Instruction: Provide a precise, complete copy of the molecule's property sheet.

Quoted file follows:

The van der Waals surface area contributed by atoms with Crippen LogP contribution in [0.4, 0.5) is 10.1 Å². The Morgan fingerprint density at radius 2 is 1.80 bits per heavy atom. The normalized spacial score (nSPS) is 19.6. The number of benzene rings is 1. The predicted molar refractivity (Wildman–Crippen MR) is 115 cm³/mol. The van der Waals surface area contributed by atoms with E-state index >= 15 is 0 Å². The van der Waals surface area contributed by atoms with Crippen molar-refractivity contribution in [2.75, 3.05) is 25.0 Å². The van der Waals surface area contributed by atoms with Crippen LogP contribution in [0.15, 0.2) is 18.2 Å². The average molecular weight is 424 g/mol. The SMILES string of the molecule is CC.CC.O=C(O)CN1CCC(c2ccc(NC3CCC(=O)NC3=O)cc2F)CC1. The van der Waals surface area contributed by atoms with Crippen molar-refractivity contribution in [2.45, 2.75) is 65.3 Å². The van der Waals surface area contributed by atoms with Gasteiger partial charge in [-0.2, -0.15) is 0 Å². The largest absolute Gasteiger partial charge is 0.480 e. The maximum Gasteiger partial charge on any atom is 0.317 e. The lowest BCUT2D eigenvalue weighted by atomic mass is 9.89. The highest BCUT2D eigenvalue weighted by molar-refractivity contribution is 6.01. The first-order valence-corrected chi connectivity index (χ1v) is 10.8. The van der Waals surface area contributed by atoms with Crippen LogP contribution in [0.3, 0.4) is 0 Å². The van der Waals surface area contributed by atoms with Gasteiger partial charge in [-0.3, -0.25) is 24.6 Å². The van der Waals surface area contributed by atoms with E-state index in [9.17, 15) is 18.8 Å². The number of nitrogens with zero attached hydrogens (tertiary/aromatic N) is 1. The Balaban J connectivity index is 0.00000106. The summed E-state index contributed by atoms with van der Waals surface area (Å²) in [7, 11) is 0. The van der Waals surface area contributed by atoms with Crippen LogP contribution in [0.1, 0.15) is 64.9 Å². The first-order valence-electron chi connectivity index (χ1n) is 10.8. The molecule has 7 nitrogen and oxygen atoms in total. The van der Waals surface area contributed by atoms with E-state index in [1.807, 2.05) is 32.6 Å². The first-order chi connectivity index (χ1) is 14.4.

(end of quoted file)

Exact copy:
The van der Waals surface area contributed by atoms with Crippen LogP contribution in [0.4, 0.5) is 10.1 Å². The Morgan fingerprint density at radius 2 is 1.80 bits per heavy atom. The normalized spacial score (nSPS) is 19.6. The number of benzene rings is 1. The predicted molar refractivity (Wildman–Crippen MR) is 115 cm³/mol. The van der Waals surface area contributed by atoms with E-state index >= 15 is 0 Å². The van der Waals surface area contributed by atoms with Crippen molar-refractivity contribution in [2.75, 3.05) is 25.0 Å². The van der Waals surface area contributed by atoms with Crippen LogP contribution in [0.15, 0.2) is 18.2 Å². The average molecular weight is 424 g/mol. The SMILES string of the molecule is CC.CC.O=C(O)CN1CCC(c2ccc(NC3CCC(=O)NC3=O)cc2F)CC1. The van der Waals surface area contributed by atoms with Crippen molar-refractivity contribution in [2.45, 2.75) is 65.3 Å². The van der Waals surface area contributed by atoms with Gasteiger partial charge in [-0.2, -0.15) is 0 Å². The largest absolute Gasteiger partial charge is 0.480 e. The maximum Gasteiger partial charge on any atom is 0.317 e. The lowest BCUT2D eigenvalue weighted by atomic mass is 9.89. The highest BCUT2D eigenvalue weighted by molar-refractivity contribution is 6.01. The first-order valence-corrected chi connectivity index (χ1v) is 10.8. The van der Waals surface area contributed by atoms with Crippen LogP contribution in [0.3, 0.4) is 0 Å². The van der Waals surface area contributed by atoms with Gasteiger partial charge in [-0.3, -0.25) is 24.6 Å². The van der Waals surface area contributed by atoms with E-state index in [9.17, 15) is 18.8 Å². The number of nitrogens with zero attached hydrogens (tertiary/aromatic N) is 1. The Balaban J connectivity index is 0.00000106. The summed E-state index contributed by atoms with van der Waals surface area (Å²) in [7, 11) is 0. The van der Waals surface area contributed by atoms with Crippen LogP contribution in [0.1, 0.15) is 64.9 Å². The first-order valence-electron chi connectivity index (χ1n) is 10.8. The molecule has 7 nitrogen and oxygen atoms in total. The van der Waals surface area contributed by atoms with E-state index in [1.807, 2.05) is 32.6 Å². The first-order chi connectivity index (χ1) is 14.4.